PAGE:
The Kotel dilemma.
Moshe desperately pleads with Hashem for entry into Israel. Realizing that he will not reside in Israel, he yearns to caress its stones or even breathe its air. Sadly, he is banned, and can only survey the landscape from atop his mountain perch. He
This week’s parsha of Va’etchanan is spiritually supercharged: the Ten Commandments appear once again, the first paragraph of the Shema, the Jewish people are charged to teach our children and much more. But the very last mitzvah which Moshe performs in his life — on the very day of his death, 7 Adar —is to designate three arei
Tisha B’Av is over and Tu B’Av is upon us. It is the fulfillment of the biblical mitzvah of “v’ahavta l’rayacha kamocha” to attempt to make a shidduch. Indeed, in this one act, one fulfills two of these mitzvos simultaneously, since one is benefitting two people.
One is also fulfilling the
Moshe reminds Bnei Yisrael of what occurred at Har Sinai: “Hashem commanded me at that time to teach you decrees and ordinances [a reference to the oral Torah—Rashi] that you shall perform them” (4:14). Simply speaking, it sounds like Moshe is saying that the Torah and the mitzvot are for the sake of performing them.
In addition to gaining sage advice from the Gedolim of Eretz Yisrael, the thousands of bachurim at the kinnus merited to hear words of chizuk and guidance from senior American roshei yeshiva as well. They heard from the zekan roshei yeshiva in America, HaGaon HaRav Shmuel Kamenetsky, shlita, who delivered an audio recording specifically for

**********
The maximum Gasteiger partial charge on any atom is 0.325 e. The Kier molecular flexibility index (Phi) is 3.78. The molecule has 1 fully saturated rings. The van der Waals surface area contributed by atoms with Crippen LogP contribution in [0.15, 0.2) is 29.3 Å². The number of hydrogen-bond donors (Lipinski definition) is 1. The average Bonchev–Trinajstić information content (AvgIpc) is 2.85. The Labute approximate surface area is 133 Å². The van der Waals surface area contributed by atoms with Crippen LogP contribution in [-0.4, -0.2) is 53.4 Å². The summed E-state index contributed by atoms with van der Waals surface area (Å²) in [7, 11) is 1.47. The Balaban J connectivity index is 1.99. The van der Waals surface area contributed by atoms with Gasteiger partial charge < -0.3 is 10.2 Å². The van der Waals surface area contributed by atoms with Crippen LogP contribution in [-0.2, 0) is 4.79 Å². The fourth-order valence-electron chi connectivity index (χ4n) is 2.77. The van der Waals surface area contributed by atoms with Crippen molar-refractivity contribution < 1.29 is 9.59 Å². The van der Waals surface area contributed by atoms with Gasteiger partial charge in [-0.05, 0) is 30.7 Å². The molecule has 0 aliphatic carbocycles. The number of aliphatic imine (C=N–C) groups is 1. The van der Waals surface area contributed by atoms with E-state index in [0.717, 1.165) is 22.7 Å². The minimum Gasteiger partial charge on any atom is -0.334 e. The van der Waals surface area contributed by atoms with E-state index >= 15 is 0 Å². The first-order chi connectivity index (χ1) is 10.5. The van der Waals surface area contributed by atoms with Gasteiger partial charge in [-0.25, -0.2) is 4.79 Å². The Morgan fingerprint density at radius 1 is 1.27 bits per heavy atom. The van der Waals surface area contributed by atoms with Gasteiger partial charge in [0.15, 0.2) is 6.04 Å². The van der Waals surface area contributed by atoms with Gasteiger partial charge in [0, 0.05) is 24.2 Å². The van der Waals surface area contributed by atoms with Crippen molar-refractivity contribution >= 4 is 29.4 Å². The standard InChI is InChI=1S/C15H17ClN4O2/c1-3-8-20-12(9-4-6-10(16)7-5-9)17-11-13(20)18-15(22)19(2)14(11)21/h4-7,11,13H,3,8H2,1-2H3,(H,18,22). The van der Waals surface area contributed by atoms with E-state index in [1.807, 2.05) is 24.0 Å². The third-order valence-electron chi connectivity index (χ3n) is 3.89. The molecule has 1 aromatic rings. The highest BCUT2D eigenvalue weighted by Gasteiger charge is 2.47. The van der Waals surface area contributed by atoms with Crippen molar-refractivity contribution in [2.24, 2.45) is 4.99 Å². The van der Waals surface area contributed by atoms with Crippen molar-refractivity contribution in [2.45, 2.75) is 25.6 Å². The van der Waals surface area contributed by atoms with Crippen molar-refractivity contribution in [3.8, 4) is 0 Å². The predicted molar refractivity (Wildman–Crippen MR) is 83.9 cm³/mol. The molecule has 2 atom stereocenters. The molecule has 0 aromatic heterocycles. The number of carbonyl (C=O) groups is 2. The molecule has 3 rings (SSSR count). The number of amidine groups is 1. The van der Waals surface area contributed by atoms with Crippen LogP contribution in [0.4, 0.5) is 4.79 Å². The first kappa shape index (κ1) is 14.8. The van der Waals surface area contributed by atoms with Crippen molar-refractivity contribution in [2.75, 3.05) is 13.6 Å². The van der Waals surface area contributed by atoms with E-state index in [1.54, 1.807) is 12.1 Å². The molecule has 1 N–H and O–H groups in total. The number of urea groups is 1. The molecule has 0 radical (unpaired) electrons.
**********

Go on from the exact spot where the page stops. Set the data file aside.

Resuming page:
In honor of my grand-nephew Yehudah Simcha ben Aryeh Lev entering the brit of Avraham Avinu on 11 Av 5782.
Masechet Ta’anit, filled with discussion of fasting and days of sorrow, ends, as the Talmud is wont to do, on a happy note, as Rabbi Shimon ben Gamliel declares that the ultimate days of
When things get tough, there is always one place we can turn for whatever help and support we need—that place is God. In this week’s Torah portion (4:29-31), God assures us that even in difficult times He is always with us and wants us to make our relationship with Him real. By turning to God, we come to feel close to Him, which is the
Towards the end of the first aliyah of Parshat Devarim, Moshe states: “And I spoke to you at that time saying: I am not able to bear you alone. Hashem your God multiplied you and behold this day you are like the stars of heaven in abundance. Hashem, God of your fathers, should add to you a thousand fold and bless you as He declared
The series of thefts was discovered in shul. One woman, a math teacher, decided to bring up the bizarre theft.
“It was the strangest thing. At first I didn’t take notice of it, but something looked different. And then I realized! Someone
In his introduction to sefer Devarim, Ramban writes that sefer Devarim contains an elaboration of much of what was already previously taught in the Torah. However, before Moshe began this, he first rebuked bnei Yisrael and reminded them of their transgressions, and how much they went against Hashem in the desert and yet, Hashem was
Homo sapiens are unlike any other creature. Brushed by the Hand of God, we are formed in His image. We, alone, possess intelligence, consciousness, freewill, freedom of conscience and creativity. With these remarkable tools, we are expected to perfect a world which God intentionally left imperfect. Gifted with divine tools, we
I was playing baseball as a kid, covering left field, when the batter hit the ball…hard! I moved in to catch it, but realized I misjudged the ball as it flew way over my head. By the time I reached the ball, the batter was on third base. The ability to judge how far an item is from you, and your relationship to it, is called depth